continued Freitas went on to cite state and federal environmental and noise statutes he believed applied to the case and to suggest arbitration if no agreement could be reached. After receiving no answer to the letter, Freitas sent it again, on April 15, 2000. Almost a month later, he received a letter dated May 11, 2000, not from LaChappa but from the tribe's Escondido lawyer, Art Bunce, which stated, "The Tribal Council's initial response is to reject any suggestion that any outside party should dictate to the Barona Band how it will use the lands of its federal Indian reservation."
Bunce went on to say that Freitas's letter "seeks to give non-Indians an effective veto over the decisions which the Tribe makes as to how it wishes to make use of its Reservation land. While the tribe wishes to be a good neighbor, the approach of your organization assumes the result of any dialog, and treats the Barona Band and its federal Indian reservation as just another ordinary neighbor, rather than a sovereign government. For this reason, the Barona Tribal Council is not interested in any discussion where the result is already dictated before the discussion even begins."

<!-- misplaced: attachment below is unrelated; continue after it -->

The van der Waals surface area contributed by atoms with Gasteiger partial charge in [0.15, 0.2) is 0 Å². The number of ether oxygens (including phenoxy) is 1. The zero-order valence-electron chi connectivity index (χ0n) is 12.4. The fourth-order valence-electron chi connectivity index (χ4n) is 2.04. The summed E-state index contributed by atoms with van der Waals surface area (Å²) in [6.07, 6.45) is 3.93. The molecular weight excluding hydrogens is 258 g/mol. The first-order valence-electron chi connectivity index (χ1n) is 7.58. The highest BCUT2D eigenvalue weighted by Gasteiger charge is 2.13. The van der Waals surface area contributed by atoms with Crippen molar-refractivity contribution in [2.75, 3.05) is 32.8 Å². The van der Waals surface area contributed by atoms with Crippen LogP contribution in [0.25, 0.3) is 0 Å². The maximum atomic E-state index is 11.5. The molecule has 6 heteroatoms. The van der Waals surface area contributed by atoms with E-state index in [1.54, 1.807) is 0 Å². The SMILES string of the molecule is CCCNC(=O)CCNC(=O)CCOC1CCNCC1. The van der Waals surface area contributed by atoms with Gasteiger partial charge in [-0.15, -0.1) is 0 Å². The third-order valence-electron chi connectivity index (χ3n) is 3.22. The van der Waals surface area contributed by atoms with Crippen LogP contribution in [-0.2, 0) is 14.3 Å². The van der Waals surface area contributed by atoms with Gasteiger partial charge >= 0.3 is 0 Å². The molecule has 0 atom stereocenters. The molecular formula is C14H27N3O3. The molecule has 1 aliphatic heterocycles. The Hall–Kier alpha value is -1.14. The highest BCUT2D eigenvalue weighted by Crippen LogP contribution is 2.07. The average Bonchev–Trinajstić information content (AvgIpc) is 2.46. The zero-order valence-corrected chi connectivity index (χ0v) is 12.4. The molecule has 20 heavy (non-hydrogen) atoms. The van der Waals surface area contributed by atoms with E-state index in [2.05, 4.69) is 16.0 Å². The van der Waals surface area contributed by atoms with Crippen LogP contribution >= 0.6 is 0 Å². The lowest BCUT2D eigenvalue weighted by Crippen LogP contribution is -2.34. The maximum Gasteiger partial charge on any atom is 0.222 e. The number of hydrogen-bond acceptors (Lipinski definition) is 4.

Communication between the tribe and the Barona Mesa Environmental Association grew a little more cordial over the next few years. Freitas and others from his association met with LaChappa once -- "Though nothing came of it," Freitas says -- and the tribe even agreed to have a noise study done. The test was performed on July 10 and 11, 2004, by Investigative Science and Engineering, which concluded, "Based upon the measurement, hourly noise levels were found to be at or below 60 [decibels]. This commonly would not be deemed as excessive noise."
Freitas says the test did not reflect normal conditions at the track. "The tribe insisted on knowing the date of the test, and fewer bikes came that day," he contends. Since then, there have been "more races, bigger bikes, more dust, and more noise. And they've started coming on some weekdays now."
Freitas and the members of the Barona Environmental Association who haven't moved out of the neighborhood in frustration have contacted County Supervisor Dianne Jacob's office as well as state and federal government entities. The message they've gotten from all of them has been a version of what one official from Dianne Jacob's office said recently: "We're well aware of the problem with the track, but we can't operate on tribal land."
The county supervisor's staff is planning an August meeting to bring together the tribe and its neighbors.
Neither the Barona tribe nor the California Mini Motorcycle Club responded to phone calls seeking comment.